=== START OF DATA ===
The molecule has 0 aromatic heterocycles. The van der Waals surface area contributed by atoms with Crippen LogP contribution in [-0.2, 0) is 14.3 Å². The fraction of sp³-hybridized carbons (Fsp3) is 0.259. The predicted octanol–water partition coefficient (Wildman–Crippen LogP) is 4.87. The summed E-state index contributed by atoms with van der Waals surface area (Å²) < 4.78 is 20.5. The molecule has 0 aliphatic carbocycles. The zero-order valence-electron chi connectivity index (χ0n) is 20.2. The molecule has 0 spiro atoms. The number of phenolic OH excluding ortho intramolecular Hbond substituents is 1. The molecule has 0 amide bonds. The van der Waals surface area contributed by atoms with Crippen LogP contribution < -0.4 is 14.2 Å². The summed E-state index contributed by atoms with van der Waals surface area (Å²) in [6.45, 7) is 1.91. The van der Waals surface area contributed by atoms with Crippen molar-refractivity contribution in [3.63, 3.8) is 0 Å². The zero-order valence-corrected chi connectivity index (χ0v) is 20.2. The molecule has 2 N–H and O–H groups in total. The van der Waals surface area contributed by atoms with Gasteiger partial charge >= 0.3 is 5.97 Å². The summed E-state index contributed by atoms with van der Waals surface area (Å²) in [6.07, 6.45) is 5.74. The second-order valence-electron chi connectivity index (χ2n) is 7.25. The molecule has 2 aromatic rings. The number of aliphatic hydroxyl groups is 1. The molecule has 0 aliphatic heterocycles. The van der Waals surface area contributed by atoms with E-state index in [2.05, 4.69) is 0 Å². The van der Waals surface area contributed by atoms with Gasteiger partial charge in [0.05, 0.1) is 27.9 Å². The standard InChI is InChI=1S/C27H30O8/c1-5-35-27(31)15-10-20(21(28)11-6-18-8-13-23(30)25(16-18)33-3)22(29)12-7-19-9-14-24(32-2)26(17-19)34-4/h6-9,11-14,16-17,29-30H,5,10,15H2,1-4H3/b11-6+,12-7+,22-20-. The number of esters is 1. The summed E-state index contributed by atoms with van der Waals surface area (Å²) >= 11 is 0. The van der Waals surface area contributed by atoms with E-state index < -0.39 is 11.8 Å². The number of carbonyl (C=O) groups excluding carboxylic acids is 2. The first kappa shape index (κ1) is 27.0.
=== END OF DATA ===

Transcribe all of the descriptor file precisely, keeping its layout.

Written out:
The molecule has 0 aromatic heterocycles. The van der Waals surface area contributed by atoms with Crippen LogP contribution in [-0.2, 0) is 14.3 Å². The fraction of sp³-hybridized carbons (Fsp3) is 0.259. The predicted octanol–water partition coefficient (Wildman–Crippen LogP) is 4.87. The summed E-state index contributed by atoms with van der Waals surface area (Å²) < 4.78 is 20.5. The molecule has 0 aliphatic carbocycles. The zero-order valence-electron chi connectivity index (χ0n) is 20.2. The molecule has 0 spiro atoms. The number of phenolic OH excluding ortho intramolecular Hbond substituents is 1. The molecule has 0 amide bonds. The van der Waals surface area contributed by atoms with Crippen LogP contribution < -0.4 is 14.2 Å². The summed E-state index contributed by atoms with van der Waals surface area (Å²) in [6.45, 7) is 1.91. The van der Waals surface area contributed by atoms with Crippen molar-refractivity contribution in [3.63, 3.8) is 0 Å². The zero-order valence-corrected chi connectivity index (χ0v) is 20.2. The molecule has 2 N–H and O–H groups in total. The van der Waals surface area contributed by atoms with Gasteiger partial charge >= 0.3 is 5.97 Å². The summed E-state index contributed by atoms with van der Waals surface area (Å²) in [6.07, 6.45) is 5.74. The second-order valence-electron chi connectivity index (χ2n) is 7.25. The molecule has 2 aromatic rings. The number of aliphatic hydroxyl groups is 1. The molecule has 0 aliphatic heterocycles. The van der Waals surface area contributed by atoms with E-state index in [2.05, 4.69) is 0 Å². The van der Waals surface area contributed by atoms with Gasteiger partial charge in [0.05, 0.1) is 27.9 Å². The standard InChI is InChI=1S/C27H30O8/c1-5-35-27(31)15-10-20(21(28)11-6-18-8-13-23(30)25(16-18)33-3)22(29)12-7-19-9-14-24(32-2)26(17-19)34-4/h6-9,11-14,16-17,29-30H,5,10,15H2,1-4H3/b11-6+,12-7+,22-20-. The number of esters is 1. The summed E-state index contributed by atoms with van der Waals surface area (Å²) >= 11 is 0. The van der Waals surface area contributed by atoms with E-state index < -0.39 is 11.8 Å². The number of carbonyl (C=O) groups excluding carboxylic acids is 2. The first kappa shape index (κ1) is 27.0.